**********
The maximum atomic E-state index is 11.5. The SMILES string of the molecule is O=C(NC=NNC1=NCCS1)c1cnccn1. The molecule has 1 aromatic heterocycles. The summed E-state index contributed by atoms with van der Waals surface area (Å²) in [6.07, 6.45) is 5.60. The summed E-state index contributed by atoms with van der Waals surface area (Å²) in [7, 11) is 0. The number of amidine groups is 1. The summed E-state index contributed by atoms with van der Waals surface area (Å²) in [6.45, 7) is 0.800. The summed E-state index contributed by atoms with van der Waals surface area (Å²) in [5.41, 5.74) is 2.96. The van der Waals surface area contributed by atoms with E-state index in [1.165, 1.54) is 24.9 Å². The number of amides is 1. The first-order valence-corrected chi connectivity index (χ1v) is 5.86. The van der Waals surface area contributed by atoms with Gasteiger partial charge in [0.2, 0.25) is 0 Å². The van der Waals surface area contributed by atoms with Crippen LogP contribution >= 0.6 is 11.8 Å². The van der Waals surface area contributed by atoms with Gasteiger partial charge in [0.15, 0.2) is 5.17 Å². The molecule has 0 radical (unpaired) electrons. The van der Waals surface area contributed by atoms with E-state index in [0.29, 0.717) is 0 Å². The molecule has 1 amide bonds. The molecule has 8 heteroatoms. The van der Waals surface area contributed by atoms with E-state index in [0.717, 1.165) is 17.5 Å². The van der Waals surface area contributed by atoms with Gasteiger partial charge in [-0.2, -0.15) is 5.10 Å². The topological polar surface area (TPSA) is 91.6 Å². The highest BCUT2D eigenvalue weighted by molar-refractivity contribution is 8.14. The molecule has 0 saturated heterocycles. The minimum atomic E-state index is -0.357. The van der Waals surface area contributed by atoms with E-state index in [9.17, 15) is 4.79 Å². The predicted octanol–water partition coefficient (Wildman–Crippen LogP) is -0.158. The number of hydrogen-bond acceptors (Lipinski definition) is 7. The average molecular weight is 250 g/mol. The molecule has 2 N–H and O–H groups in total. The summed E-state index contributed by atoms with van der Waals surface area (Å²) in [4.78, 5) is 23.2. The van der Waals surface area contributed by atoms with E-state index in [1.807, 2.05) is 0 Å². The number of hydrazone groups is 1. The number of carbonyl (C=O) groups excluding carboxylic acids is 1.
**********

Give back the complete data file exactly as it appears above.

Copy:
The maximum atomic E-state index is 11.5. The SMILES string of the molecule is O=C(NC=NNC1=NCCS1)c1cnccn1. The molecule has 1 aromatic heterocycles. The summed E-state index contributed by atoms with van der Waals surface area (Å²) in [6.07, 6.45) is 5.60. The summed E-state index contributed by atoms with van der Waals surface area (Å²) in [7, 11) is 0. The number of amidine groups is 1. The summed E-state index contributed by atoms with van der Waals surface area (Å²) in [6.45, 7) is 0.800. The summed E-state index contributed by atoms with van der Waals surface area (Å²) in [5.41, 5.74) is 2.96. The van der Waals surface area contributed by atoms with E-state index in [1.165, 1.54) is 24.9 Å². The number of amides is 1. The first-order valence-corrected chi connectivity index (χ1v) is 5.86. The van der Waals surface area contributed by atoms with Gasteiger partial charge in [0.2, 0.25) is 0 Å². The van der Waals surface area contributed by atoms with Crippen LogP contribution >= 0.6 is 11.8 Å². The van der Waals surface area contributed by atoms with Gasteiger partial charge in [0.15, 0.2) is 5.17 Å². The molecule has 0 radical (unpaired) electrons. The van der Waals surface area contributed by atoms with E-state index in [0.29, 0.717) is 0 Å². The molecule has 1 amide bonds. The molecule has 8 heteroatoms. The van der Waals surface area contributed by atoms with E-state index in [0.717, 1.165) is 17.5 Å². The van der Waals surface area contributed by atoms with Gasteiger partial charge in [-0.2, -0.15) is 5.10 Å². The topological polar surface area (TPSA) is 91.6 Å². The highest BCUT2D eigenvalue weighted by molar-refractivity contribution is 8.14. The molecule has 0 saturated heterocycles. The minimum atomic E-state index is -0.357. The van der Waals surface area contributed by atoms with E-state index in [9.17, 15) is 4.79 Å². The predicted octanol–water partition coefficient (Wildman–Crippen LogP) is -0.158. The number of hydrogen-bond acceptors (Lipinski definition) is 7. The average molecular weight is 250 g/mol. The molecule has 2 N–H and O–H groups in total. The summed E-state index contributed by atoms with van der Waals surface area (Å²) in [4.78, 5) is 23.2. The van der Waals surface area contributed by atoms with E-state index in [1.807, 2.05) is 0 Å². The number of hydrazone groups is 1. The number of carbonyl (C=O) groups excluding carboxylic acids is 1.